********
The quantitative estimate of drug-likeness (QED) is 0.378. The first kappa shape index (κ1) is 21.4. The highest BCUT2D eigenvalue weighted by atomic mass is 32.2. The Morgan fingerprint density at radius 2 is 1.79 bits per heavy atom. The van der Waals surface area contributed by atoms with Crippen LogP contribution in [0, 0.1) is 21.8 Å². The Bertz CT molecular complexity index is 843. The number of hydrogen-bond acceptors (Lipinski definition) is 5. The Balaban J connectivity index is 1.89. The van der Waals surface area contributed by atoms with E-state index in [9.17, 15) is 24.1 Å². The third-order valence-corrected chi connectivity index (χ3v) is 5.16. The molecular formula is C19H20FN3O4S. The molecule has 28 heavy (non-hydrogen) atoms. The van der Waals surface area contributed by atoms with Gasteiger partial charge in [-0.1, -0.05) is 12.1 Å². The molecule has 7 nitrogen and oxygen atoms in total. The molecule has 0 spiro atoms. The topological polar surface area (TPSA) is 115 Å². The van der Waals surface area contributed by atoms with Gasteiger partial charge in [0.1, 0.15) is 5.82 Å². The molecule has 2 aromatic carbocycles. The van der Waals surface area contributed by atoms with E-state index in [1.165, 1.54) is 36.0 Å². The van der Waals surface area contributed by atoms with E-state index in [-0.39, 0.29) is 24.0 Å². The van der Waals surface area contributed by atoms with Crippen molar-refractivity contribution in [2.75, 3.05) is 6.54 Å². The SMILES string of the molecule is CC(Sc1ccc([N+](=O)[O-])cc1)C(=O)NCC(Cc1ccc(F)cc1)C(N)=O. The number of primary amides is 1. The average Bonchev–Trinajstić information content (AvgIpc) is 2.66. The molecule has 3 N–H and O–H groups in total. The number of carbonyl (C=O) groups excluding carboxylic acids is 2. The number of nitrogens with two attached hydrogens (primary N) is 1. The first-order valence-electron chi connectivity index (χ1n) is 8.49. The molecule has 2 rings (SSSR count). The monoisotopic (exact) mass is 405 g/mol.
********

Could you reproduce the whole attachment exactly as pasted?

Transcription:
The quantitative estimate of drug-likeness (QED) is 0.378. The first kappa shape index (κ1) is 21.4. The highest BCUT2D eigenvalue weighted by atomic mass is 32.2. The Morgan fingerprint density at radius 2 is 1.79 bits per heavy atom. The van der Waals surface area contributed by atoms with Crippen LogP contribution in [0, 0.1) is 21.8 Å². The Bertz CT molecular complexity index is 843. The number of hydrogen-bond acceptors (Lipinski definition) is 5. The Balaban J connectivity index is 1.89. The van der Waals surface area contributed by atoms with E-state index in [9.17, 15) is 24.1 Å². The third-order valence-corrected chi connectivity index (χ3v) is 5.16. The molecular formula is C19H20FN3O4S. The molecule has 28 heavy (non-hydrogen) atoms. The van der Waals surface area contributed by atoms with Gasteiger partial charge in [-0.1, -0.05) is 12.1 Å². The molecule has 7 nitrogen and oxygen atoms in total. The molecule has 0 spiro atoms. The topological polar surface area (TPSA) is 115 Å². The van der Waals surface area contributed by atoms with Gasteiger partial charge in [0.1, 0.15) is 5.82 Å². The molecule has 2 aromatic carbocycles. The van der Waals surface area contributed by atoms with E-state index in [1.165, 1.54) is 36.0 Å². The van der Waals surface area contributed by atoms with E-state index in [-0.39, 0.29) is 24.0 Å². The van der Waals surface area contributed by atoms with Crippen molar-refractivity contribution in [2.75, 3.05) is 6.54 Å². The SMILES string of the molecule is CC(Sc1ccc([N+](=O)[O-])cc1)C(=O)NCC(Cc1ccc(F)cc1)C(N)=O. The number of primary amides is 1. The average Bonchev–Trinajstić information content (AvgIpc) is 2.66. The molecule has 3 N–H and O–H groups in total. The number of carbonyl (C=O) groups excluding carboxylic acids is 2. The number of nitrogens with two attached hydrogens (primary N) is 1. The first-order valence-electron chi connectivity index (χ1n) is 8.49. The molecule has 2 rings (SSSR count). The monoisotopic (exact) mass is 405 g/mol.